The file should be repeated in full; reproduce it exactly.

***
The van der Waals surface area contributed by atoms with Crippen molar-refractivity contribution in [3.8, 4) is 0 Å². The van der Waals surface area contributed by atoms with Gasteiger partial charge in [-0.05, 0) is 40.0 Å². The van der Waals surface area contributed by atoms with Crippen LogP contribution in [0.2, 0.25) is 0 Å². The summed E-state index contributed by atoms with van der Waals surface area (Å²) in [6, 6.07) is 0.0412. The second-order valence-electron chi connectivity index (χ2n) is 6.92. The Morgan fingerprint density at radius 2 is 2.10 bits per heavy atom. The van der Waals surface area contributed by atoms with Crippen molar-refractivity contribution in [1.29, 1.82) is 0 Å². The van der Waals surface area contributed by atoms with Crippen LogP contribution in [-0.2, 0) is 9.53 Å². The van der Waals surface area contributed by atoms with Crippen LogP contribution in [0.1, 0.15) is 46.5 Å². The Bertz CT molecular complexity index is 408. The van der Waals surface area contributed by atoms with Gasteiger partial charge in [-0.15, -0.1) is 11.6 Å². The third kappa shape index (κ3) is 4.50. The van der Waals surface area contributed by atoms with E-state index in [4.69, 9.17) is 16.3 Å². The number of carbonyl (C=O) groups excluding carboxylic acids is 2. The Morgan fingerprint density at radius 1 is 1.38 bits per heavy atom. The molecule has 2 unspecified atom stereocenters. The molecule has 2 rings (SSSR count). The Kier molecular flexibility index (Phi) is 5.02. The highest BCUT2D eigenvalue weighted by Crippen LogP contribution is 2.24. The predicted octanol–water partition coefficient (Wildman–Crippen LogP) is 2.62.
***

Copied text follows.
The van der Waals surface area contributed by atoms with Crippen molar-refractivity contribution in [3.8, 4) is 0 Å². The van der Waals surface area contributed by atoms with Gasteiger partial charge in [-0.05, 0) is 40.0 Å². The van der Waals surface area contributed by atoms with Crippen LogP contribution in [0.2, 0.25) is 0 Å². The summed E-state index contributed by atoms with van der Waals surface area (Å²) in [6, 6.07) is 0.0412. The second-order valence-electron chi connectivity index (χ2n) is 6.92. The Morgan fingerprint density at radius 2 is 2.10 bits per heavy atom. The van der Waals surface area contributed by atoms with Crippen molar-refractivity contribution in [1.29, 1.82) is 0 Å². The van der Waals surface area contributed by atoms with Crippen LogP contribution in [-0.2, 0) is 9.53 Å². The van der Waals surface area contributed by atoms with Crippen LogP contribution in [0.1, 0.15) is 46.5 Å². The Bertz CT molecular complexity index is 408. The van der Waals surface area contributed by atoms with Gasteiger partial charge in [-0.15, -0.1) is 11.6 Å². The third kappa shape index (κ3) is 4.50. The van der Waals surface area contributed by atoms with E-state index in [4.69, 9.17) is 16.3 Å². The number of carbonyl (C=O) groups excluding carboxylic acids is 2. The Morgan fingerprint density at radius 1 is 1.38 bits per heavy atom. The molecule has 2 unspecified atom stereocenters. The molecule has 2 rings (SSSR count). The Kier molecular flexibility index (Phi) is 5.02. The highest BCUT2D eigenvalue weighted by Crippen LogP contribution is 2.24. The predicted octanol–water partition coefficient (Wildman–Crippen LogP) is 2.62.